On Friday, October 4 at The Blue Wisp a free concert will take place that’s been a long time coming. If you’ve seen vibraphonist King Reeves and pianist Charlie Wilson perform live, you know they’re world-class jazz musicians. Yet they’ve never played together at the Blue Wisp, which due to its high profile and central location (700 Race Street) is an ideal venue for people to check out these veteran players.
The concert is free, and it runs from 6pm to 10pm. Both the early start and the lack of a cover charge are an attempt to woo the nine-to-five folks who get off work on Friday and want to either (a) try something different or (b) were curious about The Blue Wisp (or both). The show is being billed as an Evening of Duets because another talented twosome, April Aloisio on vocals and Philip Burkhead on piano, will open the show. Continue reading “Coming to the Blue Wisp on Friday, October 4”
At 8:00 p, Sunday, December 30, The Greenwich Tavern will host an evening of music featuring two acts that are some of the best jazz musicians in the city. The opening act, the very talented jazz and lovely April Alosio, has been around long enough to have an album out on vinyl (I know, because I own it), and the artists she’s worked with include the phenomenally gifted guitarist Fareed Haque. April has a fine voice that sounds equally at home with both bossa nova and jazz standards, and I look forward to catching up with her.
The headliners for the evening are the duet of King Reeves on vibes and Charlie Wilson on piano. In my mind the two of them together are the best jazz group in the city. In fact, I like King and Charlie even better as a duet than when they form two-fifths of a quintet, as they sometimes do. In the more scaled-down setting their sense of time is more elastic than it could ever be in a larger group setting. Also, you can tell that they push each other. If Reeves is that much more groove-oriented, when the situation warrants Charlie whips out some Filthy McNasty himself—and just about the time you think Charlie Wilson has out-razzledazzled all competitors by deconstructing and reconstructing a melody in every possible way, Reeves comes back with something even wilder. Really there’s no need for a rhythm section, as these guys are gonna swing no matter what. Continue reading “Charlie Wilson and King Reeves at the Greenwich Tavern Sunday, December 30”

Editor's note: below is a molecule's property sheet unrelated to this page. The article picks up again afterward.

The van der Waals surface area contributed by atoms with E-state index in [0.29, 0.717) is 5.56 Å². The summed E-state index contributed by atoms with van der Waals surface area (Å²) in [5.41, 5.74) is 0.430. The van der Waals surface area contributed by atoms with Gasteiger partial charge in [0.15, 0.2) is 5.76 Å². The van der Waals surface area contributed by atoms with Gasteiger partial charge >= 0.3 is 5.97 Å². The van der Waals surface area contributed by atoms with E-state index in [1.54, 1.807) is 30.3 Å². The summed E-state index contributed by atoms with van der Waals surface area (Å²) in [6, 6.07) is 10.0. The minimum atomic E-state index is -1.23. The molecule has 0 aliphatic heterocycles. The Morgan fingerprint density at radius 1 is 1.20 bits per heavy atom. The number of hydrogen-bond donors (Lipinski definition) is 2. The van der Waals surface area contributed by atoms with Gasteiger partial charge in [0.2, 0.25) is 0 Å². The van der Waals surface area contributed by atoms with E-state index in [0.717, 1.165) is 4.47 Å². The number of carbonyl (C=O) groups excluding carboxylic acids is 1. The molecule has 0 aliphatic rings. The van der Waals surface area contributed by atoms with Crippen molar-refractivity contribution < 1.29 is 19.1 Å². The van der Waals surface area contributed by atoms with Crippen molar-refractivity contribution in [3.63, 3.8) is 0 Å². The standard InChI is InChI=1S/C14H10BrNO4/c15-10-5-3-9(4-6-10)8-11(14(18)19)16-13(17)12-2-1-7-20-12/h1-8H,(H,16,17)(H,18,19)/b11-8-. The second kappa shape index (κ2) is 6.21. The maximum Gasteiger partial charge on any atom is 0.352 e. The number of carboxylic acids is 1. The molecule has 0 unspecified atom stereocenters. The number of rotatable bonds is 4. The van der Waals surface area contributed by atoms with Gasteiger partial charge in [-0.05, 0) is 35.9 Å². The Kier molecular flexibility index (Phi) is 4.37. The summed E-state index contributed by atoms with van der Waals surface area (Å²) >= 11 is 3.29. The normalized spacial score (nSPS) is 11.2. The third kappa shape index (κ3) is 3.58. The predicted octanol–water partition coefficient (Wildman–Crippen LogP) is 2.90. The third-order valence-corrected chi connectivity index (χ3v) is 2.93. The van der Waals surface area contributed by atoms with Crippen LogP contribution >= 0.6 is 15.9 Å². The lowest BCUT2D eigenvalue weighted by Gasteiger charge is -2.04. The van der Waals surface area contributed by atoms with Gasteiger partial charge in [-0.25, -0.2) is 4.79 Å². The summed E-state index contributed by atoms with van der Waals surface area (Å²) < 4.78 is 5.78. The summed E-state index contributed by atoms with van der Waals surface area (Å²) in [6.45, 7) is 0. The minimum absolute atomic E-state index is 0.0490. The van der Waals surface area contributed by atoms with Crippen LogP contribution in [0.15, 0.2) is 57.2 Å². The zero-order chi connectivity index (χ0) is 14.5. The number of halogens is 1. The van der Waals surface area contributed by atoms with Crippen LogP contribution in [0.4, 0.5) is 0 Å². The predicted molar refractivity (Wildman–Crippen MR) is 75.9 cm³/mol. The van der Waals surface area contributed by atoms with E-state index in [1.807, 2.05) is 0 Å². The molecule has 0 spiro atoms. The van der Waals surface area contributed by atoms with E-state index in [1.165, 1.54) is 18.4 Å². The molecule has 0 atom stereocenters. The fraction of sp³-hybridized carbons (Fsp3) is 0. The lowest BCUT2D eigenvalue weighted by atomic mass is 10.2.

I dropped by to see my friend Lou Lausche the other day. Along with being a bass player who’s been involved in countless jazz sessions in Cincinnati and elsewhere, Lou also, it turns out, has a recording studio names Lausche Recording Studios on Winton Road. It’s interesting just how much much memorable music has been recorded there, yet none of the Cincinnati musicians I’ve talked to so far even know it exists.
Partly that’s because the recording studio is a labor of love that’s more an offshoot of his musical interests than a full-blown commercial enterprise. That said, Lou is open for business, so here’s a couple facts: the address is 9326 Winton Road, and his phone number is 513.521.0015. Continue reading “Did You Know About This Recording Studio?”
Part of the process of becoming a jazz musician is learning the technical side of a genre that’s extremely demanding.
There’s something else, though, something inside you, something intangible but real—and whatever that is, Charlie Wilson has it, and so does his partner in crime, King Reeves. The two of them will be performing duets together Friday, June 29 at 9:00 PM at the Thompson House, which is what used to be called the Southgate House. Vibraphonist King Reeves and pianist Charlie Wilson have performed together for a couple decades, and they were friends before that. When they perform together you can feel the chemistry of two cats who love each other and love jazz. Continue reading “Meet Charlie Wilson, A Kick-Ass Jazz Pianist”
Charlie Wilson is a pianist who lives in Cincinnati and plays out on a rare occasion, usually in the company of King Reeves, an equally talented vibraphonist. Sometimes the two of them work as a duet and sometimes they expand the lineup to a quintet. Decades ago, while he was living in California, Charlie played with Don Cherry – and this goes back far enough that it was actually before the Ornette Coleman Quartet that changed the shape of jazz. After moving to Cincinnati, Charlie toured with Roland Kirk.
Continue reading “A Brilliant Pianist”